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The Download on Delivering Delight

May 15, 2012

I recently attended a Richardson Chamber luncheon focused on “delivering customer delight.” The speaker, Steve Zipkoff, President/CEO of Zipkoff Solutions, discussed his primary premise: if you can delight – or give great pleasure – to customers and employees, they will stick with you forever. I thoroughly enjoyed his entertaining and engaging style, and walked away with some valuable tips that could lead to increased sales and profits, employee retention and improved morale. A few of them include:

  1. Ensure you add value – not what you perceive it to be, but what your customers or clients perceive it to be. Show that you understand what is valuable in their eyes.
  2. Become a quick-change artist – understand how to be adaptable. Your customers are changing all the time.
  3. Behave like you’re in business for yourself – assume more personal responsibility for the success of your company, rather than focusing narrowly within the boundaries of your job description.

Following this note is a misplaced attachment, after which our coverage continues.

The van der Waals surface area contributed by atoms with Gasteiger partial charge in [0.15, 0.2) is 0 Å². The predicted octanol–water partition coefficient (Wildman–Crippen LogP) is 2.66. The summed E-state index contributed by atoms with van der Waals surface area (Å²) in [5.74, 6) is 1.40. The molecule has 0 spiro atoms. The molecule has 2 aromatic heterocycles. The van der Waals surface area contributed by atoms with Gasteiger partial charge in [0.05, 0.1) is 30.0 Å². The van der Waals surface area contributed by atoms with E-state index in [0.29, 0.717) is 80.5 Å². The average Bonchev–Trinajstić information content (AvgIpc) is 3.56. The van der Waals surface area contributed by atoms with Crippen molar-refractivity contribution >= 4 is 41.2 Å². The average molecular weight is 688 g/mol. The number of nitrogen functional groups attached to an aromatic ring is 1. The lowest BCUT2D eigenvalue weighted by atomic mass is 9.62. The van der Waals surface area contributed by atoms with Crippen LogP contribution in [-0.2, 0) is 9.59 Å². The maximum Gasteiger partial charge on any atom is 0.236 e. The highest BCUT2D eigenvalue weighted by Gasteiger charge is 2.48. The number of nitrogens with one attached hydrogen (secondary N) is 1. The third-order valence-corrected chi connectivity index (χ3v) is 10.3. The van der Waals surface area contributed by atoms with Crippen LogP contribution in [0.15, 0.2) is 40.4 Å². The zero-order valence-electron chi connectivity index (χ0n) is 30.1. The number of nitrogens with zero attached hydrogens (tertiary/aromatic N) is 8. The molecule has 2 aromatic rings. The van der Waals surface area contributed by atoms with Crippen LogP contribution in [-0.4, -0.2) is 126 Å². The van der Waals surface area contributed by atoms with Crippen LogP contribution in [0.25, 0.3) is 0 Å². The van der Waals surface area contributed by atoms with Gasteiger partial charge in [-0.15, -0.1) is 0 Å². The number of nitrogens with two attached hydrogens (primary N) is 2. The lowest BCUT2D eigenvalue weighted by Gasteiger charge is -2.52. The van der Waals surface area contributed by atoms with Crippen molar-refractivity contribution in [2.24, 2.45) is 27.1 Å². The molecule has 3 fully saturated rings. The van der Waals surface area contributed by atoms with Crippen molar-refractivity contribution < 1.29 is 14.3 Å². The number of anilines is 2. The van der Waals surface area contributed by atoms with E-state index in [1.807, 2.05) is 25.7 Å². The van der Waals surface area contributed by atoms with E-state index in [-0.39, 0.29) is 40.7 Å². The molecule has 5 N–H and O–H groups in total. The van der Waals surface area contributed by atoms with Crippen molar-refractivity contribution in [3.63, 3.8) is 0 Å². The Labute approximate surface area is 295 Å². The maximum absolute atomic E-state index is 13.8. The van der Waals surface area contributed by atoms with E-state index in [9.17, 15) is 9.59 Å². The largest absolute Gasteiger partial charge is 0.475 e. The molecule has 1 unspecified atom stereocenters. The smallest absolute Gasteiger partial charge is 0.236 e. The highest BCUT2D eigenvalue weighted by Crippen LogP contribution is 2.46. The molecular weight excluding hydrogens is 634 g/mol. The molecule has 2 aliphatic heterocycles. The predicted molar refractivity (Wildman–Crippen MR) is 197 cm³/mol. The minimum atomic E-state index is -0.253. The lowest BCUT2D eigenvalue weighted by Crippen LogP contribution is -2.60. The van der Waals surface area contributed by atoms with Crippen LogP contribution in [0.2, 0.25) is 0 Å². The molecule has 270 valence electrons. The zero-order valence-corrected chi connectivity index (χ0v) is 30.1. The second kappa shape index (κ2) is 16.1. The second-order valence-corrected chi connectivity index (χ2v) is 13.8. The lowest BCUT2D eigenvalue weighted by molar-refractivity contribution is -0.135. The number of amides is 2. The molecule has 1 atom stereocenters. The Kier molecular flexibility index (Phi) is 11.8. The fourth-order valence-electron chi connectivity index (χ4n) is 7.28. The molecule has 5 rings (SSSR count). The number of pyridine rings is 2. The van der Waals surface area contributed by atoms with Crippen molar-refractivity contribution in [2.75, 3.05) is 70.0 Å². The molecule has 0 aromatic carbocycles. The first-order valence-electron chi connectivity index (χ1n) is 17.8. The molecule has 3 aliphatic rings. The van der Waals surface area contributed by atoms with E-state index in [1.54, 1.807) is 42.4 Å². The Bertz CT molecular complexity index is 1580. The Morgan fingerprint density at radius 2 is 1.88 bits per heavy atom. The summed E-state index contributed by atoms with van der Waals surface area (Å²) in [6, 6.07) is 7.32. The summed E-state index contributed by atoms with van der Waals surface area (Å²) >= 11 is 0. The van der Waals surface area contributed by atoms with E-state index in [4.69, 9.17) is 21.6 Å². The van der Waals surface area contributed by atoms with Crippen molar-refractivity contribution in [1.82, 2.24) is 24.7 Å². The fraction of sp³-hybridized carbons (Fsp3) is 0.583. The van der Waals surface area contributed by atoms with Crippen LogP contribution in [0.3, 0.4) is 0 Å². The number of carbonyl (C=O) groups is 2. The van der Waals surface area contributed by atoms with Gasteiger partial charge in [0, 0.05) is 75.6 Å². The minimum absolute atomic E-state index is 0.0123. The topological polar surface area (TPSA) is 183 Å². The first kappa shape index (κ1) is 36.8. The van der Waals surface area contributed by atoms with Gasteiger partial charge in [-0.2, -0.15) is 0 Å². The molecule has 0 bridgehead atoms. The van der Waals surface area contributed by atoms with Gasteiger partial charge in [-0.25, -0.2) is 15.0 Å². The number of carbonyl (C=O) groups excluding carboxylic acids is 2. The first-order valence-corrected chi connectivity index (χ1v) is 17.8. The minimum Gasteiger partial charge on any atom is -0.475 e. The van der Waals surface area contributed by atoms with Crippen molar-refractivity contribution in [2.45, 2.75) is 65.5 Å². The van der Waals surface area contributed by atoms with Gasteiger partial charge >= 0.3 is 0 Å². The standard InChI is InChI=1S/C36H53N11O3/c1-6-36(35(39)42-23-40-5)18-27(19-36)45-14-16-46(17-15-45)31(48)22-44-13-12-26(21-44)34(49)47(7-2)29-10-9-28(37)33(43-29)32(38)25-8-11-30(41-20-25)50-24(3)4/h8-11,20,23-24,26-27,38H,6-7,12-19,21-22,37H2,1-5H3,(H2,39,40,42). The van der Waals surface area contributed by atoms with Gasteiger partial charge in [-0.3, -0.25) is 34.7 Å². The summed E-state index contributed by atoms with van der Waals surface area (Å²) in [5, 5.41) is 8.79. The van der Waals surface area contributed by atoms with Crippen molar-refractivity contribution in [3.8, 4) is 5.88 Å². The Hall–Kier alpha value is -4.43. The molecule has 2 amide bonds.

Since attending the luncheon, I’ve paid even closer attention to when I feel delighted by customer service. I found, in many cases I’m delighted by companies that seem to really know their target audiences and tailor their messages and service to them. Three that stand out for me lately:

  1. Prescriptives – While I’ve missed their department store counters, I discovered I could order their products online. Not only was the shipping free, but they also offered me the choice of one of three free samples at the end of my order – an unexpected and nice surprise. They added value.
  2. 1-800-CONTACTS – After trying to reorder contact lenses for my daughter, I found out her prescription had expired. Not only did I receive a personal email – from a real person – notifying me, but they also followed up with a phone call and actually scheduled an eye exam for her at a nearby, low-cost provider. They were adaptable.
  3. Kim A Tailor – Kim literally transformed a dress for me (it needed to be a full size bigger!) after another tailor said it wasn’t possible. She was completely enthusiastic about the opportunity, welcomed the challenge and completed the alteration in just two days. Kim is in business for herself.

When it comes to client service, we should always strive to anticipate and exceed expectations. Each day I think about making sure I delight our clients in some way.

When have you been delighted by a company or customer service? What did you do as a result?

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